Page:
Yet the attacks on Jehovah’s witnesses for not purchasing these cards go contrary to past statements made by the Malawi Congress Party’s highest official. Consider:
In 1967, Jehovah’s witnesses in Malawi came under intense attack and were banned. On November 30, 1967, The Times of Blantyre under headlines reading, “VICIOUS SLANDER SAYS PRESIDENT,” quoted President H. Kamuzu Banda as saying: “We did not ban the Jehovah’s Witnesses because they did not belong to the Malawi Congress Party. This is a vicious propaganda against me personally and the Government in particular.”
Two years later, after the President returned from a tour of the Central Region, Jehovah’s witnesses again received wide publicity. In a front-page article, The Times of Blantyre reported: “The President said that for example, it was not the prayers of the banned sect ‘that made me say that I want people to be free to renew cards, from their own hearts, not to be forced.’”—October 6, 1969.
Thus Malawi’s highest official went on public record as opposing the use of force in the matter of purchasing political membership cards.
Again the question is one of matching words with events and actions. If it is indeed the desire of the Life President that no one be forced to buy a political membership card, then does he not have the power and authority to put that desire into force throughout the country? Or is it the case that he has lost control of certain elements of the Malawi Congress Party that he heads? Surely it cannot be that the massive campaign of violence against Jehovah’s witnesses throughout the length and breadth of Malawi has gone unnoticed by the Life President.
He was present at the Party’s annual convention on its last day when the resolutions against Jehovah’s witnesses were adopted, triggering the wave of intense violence against them. Following that convention the Malawian press represents Life President Banda as calling Jehovah’s witnesses the “Devil’s witnesses” and as a “stupid” sect that “does not respect the Government” and “does not want to pay tax.” (The Times, September 18, 1972) Since Jehovah’s witnesses clearly do respect the government and do pay taxes, are the newspapers guilty of engaging in ‘vicious propaganda’ when they publish such inflammatory statements and attribute these to the country’s highest official?
Similarly, are members of the Youth League and Young Pioneers now engaging in ‘vicious propaganda’ when they use the issue of political membership cards as a justification for the recent attacks on the Witnesses? Are they going contrary to the expressed desire of Malawi’s highest official?
More seriously, what of the frequent presence of such Government officials as Gwanda Chakuamba Phiri, M.P., and J. Kumbweza Banda, M.P., at the scene of beatings of the Witnesses and the forcible take-over of their homes and properties? Are such officials acting contrary to the Life President’s desires by thus countenancing these acts?
Consider also the dismissal of M. R. Kalitera from his post-office position after twenty-three years of service. Whose instruction gave rise to this action? He received a letter from A. N. C. Chadzala, Postmaster General, stating:
“Following our discussion this morning in which you certified yourself to have been a member of the Jehovah’s Witnesses and that you are not prepared to buy or renew the Malawi Congress Party card, I am to interdict you from duty without pay with effect from to-day, 4th October 1972.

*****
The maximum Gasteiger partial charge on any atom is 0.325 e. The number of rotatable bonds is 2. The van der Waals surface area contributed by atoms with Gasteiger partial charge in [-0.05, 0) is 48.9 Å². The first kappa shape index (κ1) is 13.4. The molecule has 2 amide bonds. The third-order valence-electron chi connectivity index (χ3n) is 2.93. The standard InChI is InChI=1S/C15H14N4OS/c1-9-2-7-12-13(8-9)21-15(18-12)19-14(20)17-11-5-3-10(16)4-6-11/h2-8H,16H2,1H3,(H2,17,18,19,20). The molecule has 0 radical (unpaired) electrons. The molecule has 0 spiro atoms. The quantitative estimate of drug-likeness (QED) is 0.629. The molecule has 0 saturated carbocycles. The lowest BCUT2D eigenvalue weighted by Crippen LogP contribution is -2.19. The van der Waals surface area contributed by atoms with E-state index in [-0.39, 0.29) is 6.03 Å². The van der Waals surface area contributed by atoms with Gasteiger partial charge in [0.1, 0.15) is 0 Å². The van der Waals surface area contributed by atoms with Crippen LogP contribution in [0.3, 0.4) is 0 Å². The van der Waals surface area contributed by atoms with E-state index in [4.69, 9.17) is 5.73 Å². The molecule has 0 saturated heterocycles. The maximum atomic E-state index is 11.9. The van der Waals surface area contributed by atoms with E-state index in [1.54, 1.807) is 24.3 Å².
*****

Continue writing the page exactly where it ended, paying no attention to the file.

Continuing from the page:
“2. This follows His Excellency the Life President’s instruction that any civil servant found and certified to be a member of the ex-Jehovah’s Witnesses should be dismissed if he fails to resign from his post.”
Mr. Kalitera inquired about this interdiction and received a letter from the office of the Chief Personnel Officer. Its second paragraph said:
“2. I wish to confirm what the Postmaster has already said that His Excellency the Life President gave directions that any Government employee who refuses to buy an M.C.P. Card has nothing to do with Government Service and should accordingly resign from his post. In view of your refusal I am now accordingly to accept your resignation from the Public Service with effect from 4th October, 1972.”
All others of Jehovah’s witnesses dismissed from government employ received a similar letter. Are these government officials defying the wishes of the Life President and falsifying his position when they make such statements on government stationery?
Flight from the Country
Jehovah’s witnesses had hoped that the Government of Malawi, and particularly its head of state, Life President Dr. H. Kamuzu Banda, would act to grant them legal protection. When this was not forthcoming, they were forced to flee for their lives. In this they were following the counsel of God’s Son, who said: “When they persecute you in one city, flee to another.” (Matt. 10:23) There being no other city or village in all Malawi to flee to, they were forced to flee to other lands.
But why should God allow such intense persecution to come upon any seeking to serve Him? What possible purpose can it serve?
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Malawi’s newspapers attribute to the country’s Life President inflammatory statements about Jehovah’s witnesses
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Witness M. R. Kalitera worked for the Post Office in Malawi from 1949 until dismissed in 1972. As you can see, he was dismissed, not because of not paying taxes, but because he would not buy a political party membership card